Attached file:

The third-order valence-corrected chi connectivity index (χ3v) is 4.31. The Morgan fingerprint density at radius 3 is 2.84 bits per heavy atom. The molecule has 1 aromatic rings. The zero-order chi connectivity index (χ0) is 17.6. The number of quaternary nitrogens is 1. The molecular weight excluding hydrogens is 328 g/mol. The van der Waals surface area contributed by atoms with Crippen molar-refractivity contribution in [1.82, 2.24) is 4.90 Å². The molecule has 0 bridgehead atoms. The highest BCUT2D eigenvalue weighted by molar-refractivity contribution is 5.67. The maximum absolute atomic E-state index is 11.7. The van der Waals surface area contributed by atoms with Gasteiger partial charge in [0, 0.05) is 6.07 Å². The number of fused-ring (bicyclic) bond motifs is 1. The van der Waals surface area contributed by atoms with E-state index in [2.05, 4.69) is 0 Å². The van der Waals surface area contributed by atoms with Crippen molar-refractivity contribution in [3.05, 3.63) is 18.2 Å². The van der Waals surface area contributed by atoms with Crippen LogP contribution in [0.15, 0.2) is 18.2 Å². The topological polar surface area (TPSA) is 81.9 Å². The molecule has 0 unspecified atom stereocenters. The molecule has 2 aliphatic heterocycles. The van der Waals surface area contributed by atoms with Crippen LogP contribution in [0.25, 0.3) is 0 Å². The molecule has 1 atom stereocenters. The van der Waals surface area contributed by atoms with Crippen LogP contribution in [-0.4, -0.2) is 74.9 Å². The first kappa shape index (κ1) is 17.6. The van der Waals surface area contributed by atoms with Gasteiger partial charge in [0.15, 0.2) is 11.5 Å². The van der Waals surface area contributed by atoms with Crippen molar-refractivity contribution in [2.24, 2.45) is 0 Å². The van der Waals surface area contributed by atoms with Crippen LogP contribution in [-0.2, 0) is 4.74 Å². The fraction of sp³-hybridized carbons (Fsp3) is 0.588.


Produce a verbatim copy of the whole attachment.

The third-order valence-corrected chi connectivity index (χ3v) is 4.31. The Morgan fingerprint density at radius 3 is 2.84 bits per heavy atom. The molecule has 1 aromatic rings. The zero-order chi connectivity index (χ0) is 17.6. The number of quaternary nitrogens is 1. The molecular weight excluding hydrogens is 328 g/mol. The van der Waals surface area contributed by atoms with Crippen molar-refractivity contribution in [1.82, 2.24) is 4.90 Å². The molecule has 0 bridgehead atoms. The highest BCUT2D eigenvalue weighted by molar-refractivity contribution is 5.67. The maximum absolute atomic E-state index is 11.7. The van der Waals surface area contributed by atoms with Gasteiger partial charge in [0, 0.05) is 6.07 Å². The number of fused-ring (bicyclic) bond motifs is 1. The van der Waals surface area contributed by atoms with E-state index in [2.05, 4.69) is 0 Å². The van der Waals surface area contributed by atoms with Crippen molar-refractivity contribution in [3.05, 3.63) is 18.2 Å². The van der Waals surface area contributed by atoms with Crippen LogP contribution in [0.15, 0.2) is 18.2 Å². The topological polar surface area (TPSA) is 81.9 Å². The molecule has 0 unspecified atom stereocenters. The molecule has 2 aliphatic heterocycles. The van der Waals surface area contributed by atoms with Crippen LogP contribution in [0.25, 0.3) is 0 Å². The molecule has 1 atom stereocenters. The van der Waals surface area contributed by atoms with Crippen LogP contribution in [-0.4, -0.2) is 74.9 Å². The first kappa shape index (κ1) is 17.6. The van der Waals surface area contributed by atoms with Gasteiger partial charge in [0.15, 0.2) is 11.5 Å². The van der Waals surface area contributed by atoms with Crippen molar-refractivity contribution in [2.24, 2.45) is 0 Å². The van der Waals surface area contributed by atoms with Crippen LogP contribution in [-0.2, 0) is 4.74 Å². The fraction of sp³-hybridized carbons (Fsp3) is 0.588.